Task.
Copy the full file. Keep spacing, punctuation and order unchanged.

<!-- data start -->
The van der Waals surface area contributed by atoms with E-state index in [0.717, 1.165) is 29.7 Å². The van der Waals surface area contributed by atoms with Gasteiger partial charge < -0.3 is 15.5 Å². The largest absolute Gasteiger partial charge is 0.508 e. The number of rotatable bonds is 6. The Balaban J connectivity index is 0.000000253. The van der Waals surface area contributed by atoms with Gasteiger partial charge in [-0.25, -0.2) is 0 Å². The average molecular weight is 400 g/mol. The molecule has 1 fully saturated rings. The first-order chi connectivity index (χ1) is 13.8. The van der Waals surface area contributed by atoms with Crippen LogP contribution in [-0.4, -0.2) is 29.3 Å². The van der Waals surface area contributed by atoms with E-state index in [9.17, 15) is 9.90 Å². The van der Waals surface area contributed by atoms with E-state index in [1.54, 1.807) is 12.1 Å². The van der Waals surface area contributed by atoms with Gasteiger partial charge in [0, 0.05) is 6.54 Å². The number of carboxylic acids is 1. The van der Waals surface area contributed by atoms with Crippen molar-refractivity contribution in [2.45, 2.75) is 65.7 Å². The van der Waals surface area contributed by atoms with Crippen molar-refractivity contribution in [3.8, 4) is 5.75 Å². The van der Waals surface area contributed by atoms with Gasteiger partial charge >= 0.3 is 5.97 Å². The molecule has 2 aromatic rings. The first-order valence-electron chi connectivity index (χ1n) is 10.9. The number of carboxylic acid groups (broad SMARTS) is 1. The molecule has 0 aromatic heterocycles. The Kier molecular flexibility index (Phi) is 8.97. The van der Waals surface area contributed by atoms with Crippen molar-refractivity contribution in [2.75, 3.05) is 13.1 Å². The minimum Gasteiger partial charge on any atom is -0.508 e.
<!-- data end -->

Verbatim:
The van der Waals surface area contributed by atoms with E-state index in [0.717, 1.165) is 29.7 Å². The van der Waals surface area contributed by atoms with Gasteiger partial charge < -0.3 is 15.5 Å². The largest absolute Gasteiger partial charge is 0.508 e. The number of rotatable bonds is 6. The Balaban J connectivity index is 0.000000253. The van der Waals surface area contributed by atoms with Gasteiger partial charge in [-0.25, -0.2) is 0 Å². The average molecular weight is 400 g/mol. The molecule has 1 fully saturated rings. The first-order chi connectivity index (χ1) is 13.8. The van der Waals surface area contributed by atoms with Crippen LogP contribution in [-0.4, -0.2) is 29.3 Å². The van der Waals surface area contributed by atoms with E-state index in [9.17, 15) is 9.90 Å². The van der Waals surface area contributed by atoms with E-state index in [1.54, 1.807) is 12.1 Å². The van der Waals surface area contributed by atoms with Gasteiger partial charge in [0, 0.05) is 6.54 Å². The number of carboxylic acids is 1. The van der Waals surface area contributed by atoms with Crippen molar-refractivity contribution in [2.45, 2.75) is 65.7 Å². The van der Waals surface area contributed by atoms with Crippen molar-refractivity contribution in [3.8, 4) is 5.75 Å². The van der Waals surface area contributed by atoms with Gasteiger partial charge >= 0.3 is 5.97 Å². The molecule has 2 aromatic rings. The first-order valence-electron chi connectivity index (χ1n) is 10.9. The number of carboxylic acid groups (broad SMARTS) is 1. The molecule has 0 aromatic heterocycles. The Kier molecular flexibility index (Phi) is 8.97. The van der Waals surface area contributed by atoms with Crippen molar-refractivity contribution in [2.75, 3.05) is 13.1 Å². The minimum Gasteiger partial charge on any atom is -0.508 e.